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From armed robbery to criminology

By Kevin McCorry for NewsWorks on Sep 30, 2014 05:14 PM

When he was 35, Quaris Carter arrived in North Philadelphia as a stranger to the East Coast, carrying two garbage bags of clothes and barely a dime.

After more than three decades in Texas, he was just grateful for the chance to redefine his life.

"I actually sort of saw myself change," he said. "I started feeling free, like, I'm going somewhere new. It's a new start."

Hill-Freedman named a National Blue Ribbon School for second time

By Shannon Nolan on Sep 30, 2014 05:04 PM

The Hill-Freedman World Academy in Northwest Philadelphia was honored Tuesday by the U.S. Department of Education as a National Blue Ribbon School.

This is the second time the selective-admission school has been awarded a Blue Ribbon, with the first being in 2006. It is the only District school to receive the award this year.

Walter Palmer tells parents he has plan to save embattled charter

By Bill Hangley Jr. on Sep 30, 2014 10:47 AM

With legal and financial options dwindling for Walter Palmer's charter school, Palmer says he’s prepared to give up the school to save it.

“If I have been an impediment, I will step down. If I have been the problem, I will resign,” said the founder of the Walter D. Palmer Leadership Learning Partners Charter School yesterday, during a community meeting at the school. “I will not get in the way of us educating our children.”

Pa. districts and community groups get $23 million to support at-risk youth

By David Limm on Sep 29, 2014 06:13 PM

The Pennsylvania recipients of a major federal grant program aimed at supporting at-risk youth were announced today by Gov. Corbett and his wife, Susan.

Sixty-four school districts and community-based organizations across the state will receive $23 million in three-year 21st Century Community Learning Centers grants. The grants will help support out-of-school time programs that give academic support to students from underperfoming schools and high-poverty areas, who are at risk of dropping out or disengaging from school. 

More than a third of that money will go to 23 grantees based in Philadelphia, a mix of community organizations and charter schools. (See the list of Philadelphia grantees below.)

Tonight's School Reform Commission meeting canceled

By the Notebook on Sep 29, 2014 02:51 PM

Tonight’s regularly scheduled School Reform Commission meeting has been canceled.

When asked, the District did not immediately give a reason for the cancellation of its monthly "strategies, policy and priorities" meeting. The next scheduled SRC meeting, an action meeting, will take place on Oct. 16.

Update: A spokesperson for the District said that the meeting was canceled because the format for the meetings is being revamped. 

In cheating, principals cited intense pressure to raise scores

By Kevin McCorry for NewsWorks on Sep 26, 2014 04:05 PM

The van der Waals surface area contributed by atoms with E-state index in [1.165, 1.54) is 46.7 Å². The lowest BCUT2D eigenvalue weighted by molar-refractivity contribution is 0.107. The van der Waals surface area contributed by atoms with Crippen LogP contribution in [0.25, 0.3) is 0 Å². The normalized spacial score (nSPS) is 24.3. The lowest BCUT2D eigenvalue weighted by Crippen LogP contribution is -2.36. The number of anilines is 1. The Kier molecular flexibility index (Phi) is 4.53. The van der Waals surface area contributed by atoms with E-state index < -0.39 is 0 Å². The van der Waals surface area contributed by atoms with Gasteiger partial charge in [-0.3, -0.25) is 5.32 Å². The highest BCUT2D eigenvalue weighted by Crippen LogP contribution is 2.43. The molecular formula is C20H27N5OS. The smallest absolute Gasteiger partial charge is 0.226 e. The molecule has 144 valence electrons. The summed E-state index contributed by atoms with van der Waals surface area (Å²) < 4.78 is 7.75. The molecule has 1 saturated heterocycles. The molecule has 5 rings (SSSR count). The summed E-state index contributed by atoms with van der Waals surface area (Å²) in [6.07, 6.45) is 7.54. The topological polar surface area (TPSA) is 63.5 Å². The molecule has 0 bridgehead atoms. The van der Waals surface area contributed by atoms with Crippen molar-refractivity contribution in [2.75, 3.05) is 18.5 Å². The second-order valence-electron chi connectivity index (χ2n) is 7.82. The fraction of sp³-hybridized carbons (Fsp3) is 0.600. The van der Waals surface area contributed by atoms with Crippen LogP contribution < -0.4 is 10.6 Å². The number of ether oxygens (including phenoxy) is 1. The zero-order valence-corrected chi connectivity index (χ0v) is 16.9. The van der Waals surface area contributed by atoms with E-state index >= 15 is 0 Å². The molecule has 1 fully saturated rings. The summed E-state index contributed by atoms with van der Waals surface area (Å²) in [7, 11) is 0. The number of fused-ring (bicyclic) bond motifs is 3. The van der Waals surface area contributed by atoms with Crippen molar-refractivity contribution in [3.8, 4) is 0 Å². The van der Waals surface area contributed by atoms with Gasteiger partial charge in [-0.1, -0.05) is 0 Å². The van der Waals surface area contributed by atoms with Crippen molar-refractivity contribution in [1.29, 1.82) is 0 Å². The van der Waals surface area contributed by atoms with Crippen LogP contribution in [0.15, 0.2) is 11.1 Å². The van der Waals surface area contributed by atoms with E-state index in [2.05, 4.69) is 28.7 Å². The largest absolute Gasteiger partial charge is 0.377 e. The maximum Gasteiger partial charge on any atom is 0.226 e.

Early in the morning, before anyone else arrived at Communications Technical High School, Barbara McCreery would sit in her office as principal and redo some of her students' standardized test booklets – 15 at a time, she says, with an answer key in hand.

Lean, green, reading machine: Eagles Storybook Man's quest for literacy

By Dorian Geiger on Sep 26, 2014 01:46 PM

He's green, he can read a Dr. Seuss book faster than a speeding bullet, and he fights the evils of illiteracy in the Eagles Bookmobile.

His name is Storybook Man and he’s a part of the Eagles Youth Partnership. This summer, Storybook Man, along with hundreds of local organizations, teamed up with Philadelphia’s READ! By Fourth Campaign that’s aiming to double child literacy rates by 2020.

#TBT: Innovation in Philly schools has rocky history

By Benjamin Herold for Education Week on Sep 26, 2014 12:11 PM

Finding ways to create "innovative" high schools seems to be a perennial policy priority for the beleaguered Philadelphia School District—and a topic that we at Education Week just can't seem to stay away from.

This school year, despite being beset by a financial crisis, stalemated labor negotiations, and a toxic reform climate, the 131,000-student district opened three new outside-the-box high schools, the planning of which we covered last spring.

Two former principals charged in state cheating investigation

By David Limm on Sep 25, 2014 03:09 PM

Pennsylvania Attorney General Kathleen Kane has filed criminal charges against two more former Philadelphia principals.

Barbara McCreery, 61, former principal of Communications Technology High School, and Arthur "Larry" Melton, 70, former principal of Bok Technical High School, were arrested Thursday as part of the state's ongoing investigation into adult cheating on standardized tests.

They were taken into custody and charged with crimes of "tampering with public records or information, forgery, and tampering with records or identification," according the attorney general's office.       

PSSA scores stay flat; Hite encouraged by results

By Dale Mezzacappa on Sep 24, 2014 06:09 PM

Less than half of Philadelphia students in District schools read and do math proficiently, but the rates stayed essentially flat this year despite severe funding cutbacks.

Superintendent William Hite called the results good news.

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